Once more, fraud-related cases will proliferate in areas where private and public sector organisations neglect to provide sufficient security to safeguard digital installations. Cybercriminals steal and hack digital installations (infrastructure, products, platforms), data, and money belonging to organisations and customers, causing inconvenience for private and public sector clients and service providers. In 2020, the Bank of Ghana reported that the banking sector lost GH¢1 billion because of weak digital and electronic systems (Business & Financial Times, 2022; cited in Acquah-Sam, 2022). Furthermore, the industry lost GH¢61 million in 2021 as a result of fraud and other banking malpractices emanating from an increase in the number of customers using digital and electronic services (Ghana Netherlands Business & Cultural Council, 2022; cited in Acquah-Sam, 2022). Due to their fear of losing their investments, some members of the public tend to have less faith in the digital age, which could hurt the volume of transactions, savings, capital accumulation, and rate of economic growth and development.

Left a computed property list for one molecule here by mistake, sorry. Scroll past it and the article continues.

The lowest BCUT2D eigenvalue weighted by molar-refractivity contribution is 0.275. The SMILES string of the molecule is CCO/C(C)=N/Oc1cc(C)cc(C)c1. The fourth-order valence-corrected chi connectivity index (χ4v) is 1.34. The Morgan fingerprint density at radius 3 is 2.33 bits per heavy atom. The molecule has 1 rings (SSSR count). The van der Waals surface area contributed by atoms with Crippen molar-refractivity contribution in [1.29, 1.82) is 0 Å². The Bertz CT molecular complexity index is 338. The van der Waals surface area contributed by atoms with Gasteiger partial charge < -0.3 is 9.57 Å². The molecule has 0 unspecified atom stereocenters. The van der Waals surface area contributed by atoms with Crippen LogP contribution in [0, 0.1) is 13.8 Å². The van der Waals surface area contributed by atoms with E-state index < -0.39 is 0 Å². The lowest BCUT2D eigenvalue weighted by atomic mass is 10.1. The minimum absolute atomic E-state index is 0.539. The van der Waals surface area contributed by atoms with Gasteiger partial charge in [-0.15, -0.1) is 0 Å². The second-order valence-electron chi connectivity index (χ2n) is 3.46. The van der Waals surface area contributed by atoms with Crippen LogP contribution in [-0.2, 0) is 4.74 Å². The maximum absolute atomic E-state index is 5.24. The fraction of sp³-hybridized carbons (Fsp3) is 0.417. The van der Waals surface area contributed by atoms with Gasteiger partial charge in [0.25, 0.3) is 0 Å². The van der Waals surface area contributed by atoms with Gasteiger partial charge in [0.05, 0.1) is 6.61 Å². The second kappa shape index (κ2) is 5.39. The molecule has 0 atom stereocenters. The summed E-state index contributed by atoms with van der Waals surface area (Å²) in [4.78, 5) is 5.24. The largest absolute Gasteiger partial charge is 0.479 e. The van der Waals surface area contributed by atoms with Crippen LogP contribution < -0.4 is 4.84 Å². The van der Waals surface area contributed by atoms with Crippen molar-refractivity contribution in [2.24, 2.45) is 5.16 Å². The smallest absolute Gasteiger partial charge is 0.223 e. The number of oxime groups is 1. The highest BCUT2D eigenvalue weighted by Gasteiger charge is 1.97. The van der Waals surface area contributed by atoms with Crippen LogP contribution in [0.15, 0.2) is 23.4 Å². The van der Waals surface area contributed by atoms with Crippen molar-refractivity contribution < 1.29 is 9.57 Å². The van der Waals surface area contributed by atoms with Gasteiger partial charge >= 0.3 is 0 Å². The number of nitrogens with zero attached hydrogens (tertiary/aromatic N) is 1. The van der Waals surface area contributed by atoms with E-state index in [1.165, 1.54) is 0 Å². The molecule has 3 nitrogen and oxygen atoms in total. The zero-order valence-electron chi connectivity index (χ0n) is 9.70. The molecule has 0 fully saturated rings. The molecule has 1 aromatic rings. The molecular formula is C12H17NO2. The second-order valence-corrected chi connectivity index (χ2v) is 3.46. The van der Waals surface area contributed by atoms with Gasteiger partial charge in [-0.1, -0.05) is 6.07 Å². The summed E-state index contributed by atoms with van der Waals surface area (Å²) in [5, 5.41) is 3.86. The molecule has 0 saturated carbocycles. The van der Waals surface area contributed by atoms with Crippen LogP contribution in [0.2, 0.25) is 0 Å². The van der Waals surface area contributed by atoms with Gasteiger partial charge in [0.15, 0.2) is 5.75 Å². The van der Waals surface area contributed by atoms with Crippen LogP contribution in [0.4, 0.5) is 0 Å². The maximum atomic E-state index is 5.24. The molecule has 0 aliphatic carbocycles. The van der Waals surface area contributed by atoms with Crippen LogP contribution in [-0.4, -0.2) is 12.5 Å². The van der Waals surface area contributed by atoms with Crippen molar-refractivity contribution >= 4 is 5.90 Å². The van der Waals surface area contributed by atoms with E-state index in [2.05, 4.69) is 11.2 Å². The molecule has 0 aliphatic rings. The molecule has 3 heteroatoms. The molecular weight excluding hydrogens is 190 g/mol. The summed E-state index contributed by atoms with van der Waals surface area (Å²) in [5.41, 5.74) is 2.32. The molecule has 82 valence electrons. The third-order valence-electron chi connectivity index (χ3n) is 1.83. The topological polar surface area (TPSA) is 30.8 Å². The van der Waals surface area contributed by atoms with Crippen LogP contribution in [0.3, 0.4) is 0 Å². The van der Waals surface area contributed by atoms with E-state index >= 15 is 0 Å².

Because digitisation restricts unskilled workers’ responsibilities within particular institutions, necessitates their retraining and redeployment, or results in their job loss and subsequent social burden, it may lead to an increase in unemployment among this group. According to Berger & Frey (2016), Frey & Osborne (2013), and Strauss (2018), all of which are cited in Fuchs & Cumbers (2023), by reducing skill requirements and related earnings, digitisation may devalue the labour of professionals, experts, and specialists.